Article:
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Influencing Leadership to Enact Culturally Responsive Practices in Gifted Education

Mon, April 16, 12:25 to 1:55pm, Sheraton New York Times Square, Floor: Second Floor, Central Park East Room


Purposes: The purpose of this three-year project was to understand what factors influence the identification of racially, culturally, and linguistically diverse gifted students in rural contexts. Specifically, researchers sought to understand the following question: What are leaders’ cultural competency skills that may act as barriers to the identification of every gifted learner? This Jacob K. Javits funded initiative has shown promise in increasing leadership attitudes on gifted identification of students of underrepresented historically marginalized populations in rural, remote areas of a western state. By designing and facilitating teacher professional learning, leadership training, and individualized local plans, this project has improved culturally responsive leadership.
Theoretical Framework: Widespread underrepresentation of minority students in gifted programs persists (Olszewski-Kubilius & Lee, 2011; Ford, 2003). This participating western state mirrors issues underrepresentation, particularly in remote, rural areas (NCES, 2014). By developing and implementing training in culturally responsive leadership, researchers hope to improve on this problem of practice and create positive organizational change.
Methods and data sources: A mixed methods approach was used to conduct this study. Participants included teachers, principals, district gifted coordinators, superintendents, and BOCES executive directors from 25 schools in remote, rural areas of a western state. Quantitative data included a survey developed by the researchers to measure leadership attitude. Surveys were developed for each leadership role and were administered as a baseline measurement and at the end of year two. Qualitative data included baseline interviews and two webinar analyses.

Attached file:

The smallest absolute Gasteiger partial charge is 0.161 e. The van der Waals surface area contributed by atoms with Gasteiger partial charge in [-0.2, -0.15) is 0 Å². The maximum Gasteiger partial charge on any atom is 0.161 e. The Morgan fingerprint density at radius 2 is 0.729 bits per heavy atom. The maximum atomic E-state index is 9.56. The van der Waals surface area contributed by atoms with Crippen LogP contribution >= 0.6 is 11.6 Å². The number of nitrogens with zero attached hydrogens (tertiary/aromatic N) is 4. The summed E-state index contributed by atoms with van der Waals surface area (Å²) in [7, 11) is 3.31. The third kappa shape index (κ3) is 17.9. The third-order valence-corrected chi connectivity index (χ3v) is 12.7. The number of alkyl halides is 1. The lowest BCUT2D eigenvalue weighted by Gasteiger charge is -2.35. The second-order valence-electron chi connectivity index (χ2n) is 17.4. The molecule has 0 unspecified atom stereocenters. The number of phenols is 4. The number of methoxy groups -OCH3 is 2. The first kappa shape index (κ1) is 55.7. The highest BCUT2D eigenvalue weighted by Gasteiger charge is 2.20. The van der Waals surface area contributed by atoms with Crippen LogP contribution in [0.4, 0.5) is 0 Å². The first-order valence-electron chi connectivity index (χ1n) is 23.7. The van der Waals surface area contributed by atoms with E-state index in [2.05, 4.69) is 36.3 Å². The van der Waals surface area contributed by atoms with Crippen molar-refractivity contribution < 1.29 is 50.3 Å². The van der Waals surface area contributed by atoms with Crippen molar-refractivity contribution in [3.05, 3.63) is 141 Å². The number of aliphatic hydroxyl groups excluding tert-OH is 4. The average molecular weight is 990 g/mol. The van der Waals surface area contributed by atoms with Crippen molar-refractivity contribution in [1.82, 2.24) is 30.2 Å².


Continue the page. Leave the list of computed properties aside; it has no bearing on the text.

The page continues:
Results: Independent sample t-tests helped determine change in baseline and mid-point leadership attitudes. It was hypothesized to find a decrease in total score, as lower scores indicated more agreement to the survey questions. All four groups showed lower scores at the mid-point; however, results showed only significant differences (p< .05) for teachers at baseline (M= 97.98, SD= 10.80) to mid-point (M= 91.69, SD= 11.84; t(94)= 2.66, p= .009) and for principals at baseline (M= 70.47, SD= 8.00) to mid-point (M= 61.33, SD= 14.62; t(25)= 2.08, p= .037). There were no significant changes for gifted coordinators and superintendents.
Qualitative analyses of both webinar and baseline interviews reported attitudes of school leaders. Overarching themes of baseline interviews included strengths related to Sense of Community and Sense of Identity and Cultural Norms. Opportunity themes from baseline interviews included Sense of Readiness for Change/Improvement, Need for Gifted Identification Process Improvements, and Need for Collaboration. Webinar One yielded participant themes of Gifted Identification Process Needs, School Needs, and Clarity of Study Purpose, while Webinar Two showed a shift with overarching themes including Recognition of Giftedness Through Broader Measures, Acknowledging the Need for Cultural Competence, Addressing Needs, and Recognizing Barriers.
Scholarly Significance: Results of this mid-point study, analyzed at year two end, showed both qualitative and quantitative evidence of an increase in culturally responsive leadership. Year three activities include on-going leadership training, technical support in using improvement science and design thinking tools, and community-based communications to build an organizational culture focused on sustainable improvement for every student.


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